by Rose Lerner
So I’ve recently become extremely enamored of Tom Hiddleston, who played Loki in the Thor movie.
He’s just so handsome and talented and he has such lovely hair and when he talks about acting, I want to swoon because he has such smart things to say.
What’s a little different about being a writer is that instead of only one character, I’m managing dozens at once. And I have to do that in a way that’s fair to all of them. Like a parent, I can’t play favorites. Not because I’ll hurt the character’s feelings, of course, but because it will affect the book. It will throw the reality I’m creating out of balance, and the reader will know I’m cheating. (Don’t worry, I’m getting back to Tom Hiddleston in a second!)
I notice this most often with villains. Villains are frequently bad people, of course. To a certain extent it’s natural to dislike them. But I think that writing a villain (or really, any character) that I thoroughly disliked would be a big mistake. Or at least, letting my dislike of them creep into the story would be a big mistake. Because I’ll end up stacking the odds against them. I won’t respect their point of view or give the reader a chance to understand and root for them. I won’t bother giving them good qualities to balance out the bad ones. I won’t let them feel deeply. I won’t let other minor characters agree with the villain or enjoy her company.
A bully is someone who doesn’t fight fair, right? It’s someone who goes after a weaker opponent. And nobody wants a hero or heroine who’s a bully. But when an author stacks the narrative deck against her villain, she turns her protagonist into a bully in the reader’s eyes: The entire world is on the heroine’s side. That poor schmuck is all by himself. I really believe a lot of readers feel that way subconsciously. I know I do.
A great example of this, in my opinion, is Draco Malfoy in the Harry Potter series. He’s supposed to be a bad guy (though not the bad guy, obviously), and more than that, he’s supposed to be the powerful, popular kid at school who bullies underdog Harry. But J.K. Rowling dislikes Draco so much that she can never, ever let him win. Every plan he makes blows up in his face. In any fight or wizarding duel, Harry and his friends are sure to humiliate him. He hasn’t won a single Quidditch game against Harry. Almost every teacher besides Snape openly despises him. His own father doesn’t seem to love him, and his friends don’t stick by him. Quite unintentionally, now Draco is the underdog in the story! And suddenly you have this whole contingent of readers thinking, Please please please let Harry lose, just this once! Instead of working with you, your readers are working against you.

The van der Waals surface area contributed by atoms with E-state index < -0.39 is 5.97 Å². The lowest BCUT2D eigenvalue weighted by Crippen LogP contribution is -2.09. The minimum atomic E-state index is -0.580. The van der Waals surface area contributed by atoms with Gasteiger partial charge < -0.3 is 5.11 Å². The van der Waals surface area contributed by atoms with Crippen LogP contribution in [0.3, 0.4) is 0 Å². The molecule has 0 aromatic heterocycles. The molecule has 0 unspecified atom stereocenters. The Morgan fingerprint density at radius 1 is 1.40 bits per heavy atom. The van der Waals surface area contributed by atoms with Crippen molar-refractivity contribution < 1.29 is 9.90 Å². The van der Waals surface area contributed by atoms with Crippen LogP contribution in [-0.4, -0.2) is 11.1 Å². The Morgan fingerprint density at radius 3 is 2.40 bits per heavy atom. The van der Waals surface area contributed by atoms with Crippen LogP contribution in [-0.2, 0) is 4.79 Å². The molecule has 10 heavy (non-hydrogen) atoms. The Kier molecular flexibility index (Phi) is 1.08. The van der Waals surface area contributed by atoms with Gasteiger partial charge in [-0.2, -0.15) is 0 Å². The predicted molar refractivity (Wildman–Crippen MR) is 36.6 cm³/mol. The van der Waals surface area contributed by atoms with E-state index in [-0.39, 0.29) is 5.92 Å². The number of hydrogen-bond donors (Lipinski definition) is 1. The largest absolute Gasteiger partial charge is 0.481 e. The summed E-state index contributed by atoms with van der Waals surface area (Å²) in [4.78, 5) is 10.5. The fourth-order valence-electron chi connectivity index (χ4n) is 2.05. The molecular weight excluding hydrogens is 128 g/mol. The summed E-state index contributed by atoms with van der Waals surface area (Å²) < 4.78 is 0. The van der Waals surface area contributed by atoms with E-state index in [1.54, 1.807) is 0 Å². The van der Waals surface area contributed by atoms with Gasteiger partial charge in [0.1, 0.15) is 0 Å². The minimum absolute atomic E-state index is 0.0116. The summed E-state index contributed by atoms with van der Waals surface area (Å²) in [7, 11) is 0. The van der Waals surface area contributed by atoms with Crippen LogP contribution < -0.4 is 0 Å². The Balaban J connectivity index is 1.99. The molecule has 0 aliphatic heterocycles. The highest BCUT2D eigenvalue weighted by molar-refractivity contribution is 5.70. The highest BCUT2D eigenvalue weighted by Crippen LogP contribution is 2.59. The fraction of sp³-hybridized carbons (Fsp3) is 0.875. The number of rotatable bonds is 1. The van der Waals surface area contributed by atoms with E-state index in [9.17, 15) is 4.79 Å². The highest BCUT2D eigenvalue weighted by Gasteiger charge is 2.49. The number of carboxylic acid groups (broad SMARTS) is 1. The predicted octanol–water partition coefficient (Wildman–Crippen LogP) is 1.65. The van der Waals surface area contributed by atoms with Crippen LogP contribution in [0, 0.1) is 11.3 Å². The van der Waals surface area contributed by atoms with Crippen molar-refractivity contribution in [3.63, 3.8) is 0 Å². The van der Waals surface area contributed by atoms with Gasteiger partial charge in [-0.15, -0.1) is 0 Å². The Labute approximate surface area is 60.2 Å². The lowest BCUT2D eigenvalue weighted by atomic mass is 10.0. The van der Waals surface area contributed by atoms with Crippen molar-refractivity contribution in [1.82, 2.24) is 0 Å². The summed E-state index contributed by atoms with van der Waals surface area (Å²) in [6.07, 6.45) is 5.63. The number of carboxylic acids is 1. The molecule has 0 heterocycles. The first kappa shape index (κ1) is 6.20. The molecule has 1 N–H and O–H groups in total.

Of course no writer can control reader reaction. I wouldn’t want to. But a reaction like this isn’t just accounted for by the natural variety in reader experiences and preferences. It’s a response to sleight-of-hand by the author, and it’s avoidable.
A lopsided villain can destroy the illusion that this world I’ve created is real. No one in real life is all bad, no matter how much bad they have in them. My best friend has a rule of thumb: “I should be able to imagine every character eating toast.” If the only thing the reader can imagine a villain doing is raping women and torturing small children, the dreaded word “cartoonish” comes into play. And isn’t it creepier anyway to know that this guy can rape women and torture small boys and then go home and eat toast like anybody else?
A good example of a well-rounded villain is Dave on the reality show Storage Wars. (Dave-the-character, obviously; I don’t know anything about Dave-the-real-person.) I really recommend this show to writers. It’s especially impressive because it’s a reality show, edited together from real actions by real people, and yet it has a very coherent narrative. It’s about people who bid on abandoned storage lockers and then sell off the contents, hopefully at a profit. Dave rapidly emerges as the “villain” because he sabotages other bidders, bids up the price on storage lockers he doesn’t even want just to make his rivals spend more, openly tries to drive a struggling young couple out of business, and generally is unpleasant and hostile to everyone.